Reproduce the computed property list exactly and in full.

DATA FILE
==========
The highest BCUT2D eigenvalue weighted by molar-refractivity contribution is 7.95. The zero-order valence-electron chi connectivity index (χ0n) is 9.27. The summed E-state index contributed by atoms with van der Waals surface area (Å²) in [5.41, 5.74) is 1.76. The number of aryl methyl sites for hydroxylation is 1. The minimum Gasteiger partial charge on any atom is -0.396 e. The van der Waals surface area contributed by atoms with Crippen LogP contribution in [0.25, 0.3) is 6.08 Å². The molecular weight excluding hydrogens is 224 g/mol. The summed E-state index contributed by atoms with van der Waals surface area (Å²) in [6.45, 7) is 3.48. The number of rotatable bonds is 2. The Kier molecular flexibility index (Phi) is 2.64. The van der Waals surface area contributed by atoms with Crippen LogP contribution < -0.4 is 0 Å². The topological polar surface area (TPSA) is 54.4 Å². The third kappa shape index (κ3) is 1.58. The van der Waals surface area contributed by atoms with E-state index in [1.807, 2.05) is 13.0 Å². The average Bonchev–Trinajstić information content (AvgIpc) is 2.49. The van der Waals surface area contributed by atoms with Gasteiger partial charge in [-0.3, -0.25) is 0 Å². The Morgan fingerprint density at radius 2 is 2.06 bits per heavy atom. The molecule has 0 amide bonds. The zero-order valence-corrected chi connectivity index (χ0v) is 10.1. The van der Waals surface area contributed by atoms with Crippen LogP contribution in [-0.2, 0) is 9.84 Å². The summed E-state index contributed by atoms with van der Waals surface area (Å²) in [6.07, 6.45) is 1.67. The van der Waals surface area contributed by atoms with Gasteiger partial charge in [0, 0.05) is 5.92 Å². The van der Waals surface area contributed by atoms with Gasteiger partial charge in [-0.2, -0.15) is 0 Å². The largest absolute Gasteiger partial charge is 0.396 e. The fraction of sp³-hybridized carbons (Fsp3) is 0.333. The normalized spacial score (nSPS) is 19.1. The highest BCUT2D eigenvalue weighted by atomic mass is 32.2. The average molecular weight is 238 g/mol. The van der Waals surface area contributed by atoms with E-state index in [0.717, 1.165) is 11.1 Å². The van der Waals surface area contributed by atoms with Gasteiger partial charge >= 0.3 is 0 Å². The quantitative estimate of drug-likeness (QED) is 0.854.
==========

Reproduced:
The highest BCUT2D eigenvalue weighted by molar-refractivity contribution is 7.95. The zero-order valence-electron chi connectivity index (χ0n) is 9.27. The summed E-state index contributed by atoms with van der Waals surface area (Å²) in [5.41, 5.74) is 1.76. The number of aryl methyl sites for hydroxylation is 1. The minimum Gasteiger partial charge on any atom is -0.396 e. The van der Waals surface area contributed by atoms with Crippen LogP contribution in [0.25, 0.3) is 6.08 Å². The molecular weight excluding hydrogens is 224 g/mol. The summed E-state index contributed by atoms with van der Waals surface area (Å²) in [6.45, 7) is 3.48. The number of rotatable bonds is 2. The Kier molecular flexibility index (Phi) is 2.64. The van der Waals surface area contributed by atoms with Crippen LogP contribution < -0.4 is 0 Å². The topological polar surface area (TPSA) is 54.4 Å². The third kappa shape index (κ3) is 1.58. The van der Waals surface area contributed by atoms with E-state index in [1.807, 2.05) is 13.0 Å². The average Bonchev–Trinajstić information content (AvgIpc) is 2.49. The van der Waals surface area contributed by atoms with Gasteiger partial charge in [-0.3, -0.25) is 0 Å². The Morgan fingerprint density at radius 2 is 2.06 bits per heavy atom. The molecule has 0 amide bonds. The zero-order valence-corrected chi connectivity index (χ0v) is 10.1. The van der Waals surface area contributed by atoms with Crippen LogP contribution in [-0.2, 0) is 9.84 Å². The summed E-state index contributed by atoms with van der Waals surface area (Å²) in [6.07, 6.45) is 1.67. The van der Waals surface area contributed by atoms with Gasteiger partial charge in [0, 0.05) is 5.92 Å². The van der Waals surface area contributed by atoms with Gasteiger partial charge in [-0.2, -0.15) is 0 Å². The largest absolute Gasteiger partial charge is 0.396 e. The fraction of sp³-hybridized carbons (Fsp3) is 0.333. The normalized spacial score (nSPS) is 19.1. The highest BCUT2D eigenvalue weighted by atomic mass is 32.2. The average molecular weight is 238 g/mol. The van der Waals surface area contributed by atoms with E-state index in [0.717, 1.165) is 11.1 Å². The van der Waals surface area contributed by atoms with Gasteiger partial charge >= 0.3 is 0 Å². The quantitative estimate of drug-likeness (QED) is 0.854.